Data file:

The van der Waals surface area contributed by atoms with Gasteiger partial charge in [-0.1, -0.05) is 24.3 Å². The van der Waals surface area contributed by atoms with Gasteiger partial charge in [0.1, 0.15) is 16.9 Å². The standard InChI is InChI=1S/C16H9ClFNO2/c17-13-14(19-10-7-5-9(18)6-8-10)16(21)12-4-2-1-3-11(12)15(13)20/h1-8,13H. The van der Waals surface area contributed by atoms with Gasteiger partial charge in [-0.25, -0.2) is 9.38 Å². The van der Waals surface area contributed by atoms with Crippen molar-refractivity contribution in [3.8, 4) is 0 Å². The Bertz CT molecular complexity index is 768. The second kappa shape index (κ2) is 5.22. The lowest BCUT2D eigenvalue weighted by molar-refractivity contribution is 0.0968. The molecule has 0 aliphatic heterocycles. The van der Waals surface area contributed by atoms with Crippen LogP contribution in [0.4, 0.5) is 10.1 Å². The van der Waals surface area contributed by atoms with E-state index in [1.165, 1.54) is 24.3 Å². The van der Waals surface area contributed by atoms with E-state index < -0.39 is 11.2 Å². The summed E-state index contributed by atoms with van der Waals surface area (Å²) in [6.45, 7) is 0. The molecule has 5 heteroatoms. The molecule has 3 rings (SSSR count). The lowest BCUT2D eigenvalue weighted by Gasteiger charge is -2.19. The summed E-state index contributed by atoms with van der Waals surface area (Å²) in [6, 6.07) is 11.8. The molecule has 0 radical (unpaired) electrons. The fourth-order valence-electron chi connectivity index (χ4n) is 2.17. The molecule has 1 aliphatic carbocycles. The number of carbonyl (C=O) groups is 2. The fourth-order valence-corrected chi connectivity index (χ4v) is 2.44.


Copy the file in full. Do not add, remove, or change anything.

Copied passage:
The van der Waals surface area contributed by atoms with Gasteiger partial charge in [-0.1, -0.05) is 24.3 Å². The van der Waals surface area contributed by atoms with Gasteiger partial charge in [0.1, 0.15) is 16.9 Å². The standard InChI is InChI=1S/C16H9ClFNO2/c17-13-14(19-10-7-5-9(18)6-8-10)16(21)12-4-2-1-3-11(12)15(13)20/h1-8,13H. The van der Waals surface area contributed by atoms with Gasteiger partial charge in [-0.25, -0.2) is 9.38 Å². The van der Waals surface area contributed by atoms with Crippen molar-refractivity contribution in [3.8, 4) is 0 Å². The Bertz CT molecular complexity index is 768. The second kappa shape index (κ2) is 5.22. The lowest BCUT2D eigenvalue weighted by molar-refractivity contribution is 0.0968. The molecule has 0 aliphatic heterocycles. The van der Waals surface area contributed by atoms with Crippen LogP contribution in [0.4, 0.5) is 10.1 Å². The van der Waals surface area contributed by atoms with E-state index in [1.165, 1.54) is 24.3 Å². The van der Waals surface area contributed by atoms with E-state index < -0.39 is 11.2 Å². The summed E-state index contributed by atoms with van der Waals surface area (Å²) in [6.45, 7) is 0. The molecule has 5 heteroatoms. The molecule has 3 rings (SSSR count). The lowest BCUT2D eigenvalue weighted by Gasteiger charge is -2.19. The summed E-state index contributed by atoms with van der Waals surface area (Å²) in [6, 6.07) is 11.8. The molecule has 0 radical (unpaired) electrons. The fourth-order valence-electron chi connectivity index (χ4n) is 2.17. The molecule has 1 aliphatic carbocycles. The number of carbonyl (C=O) groups is 2. The fourth-order valence-corrected chi connectivity index (χ4v) is 2.44.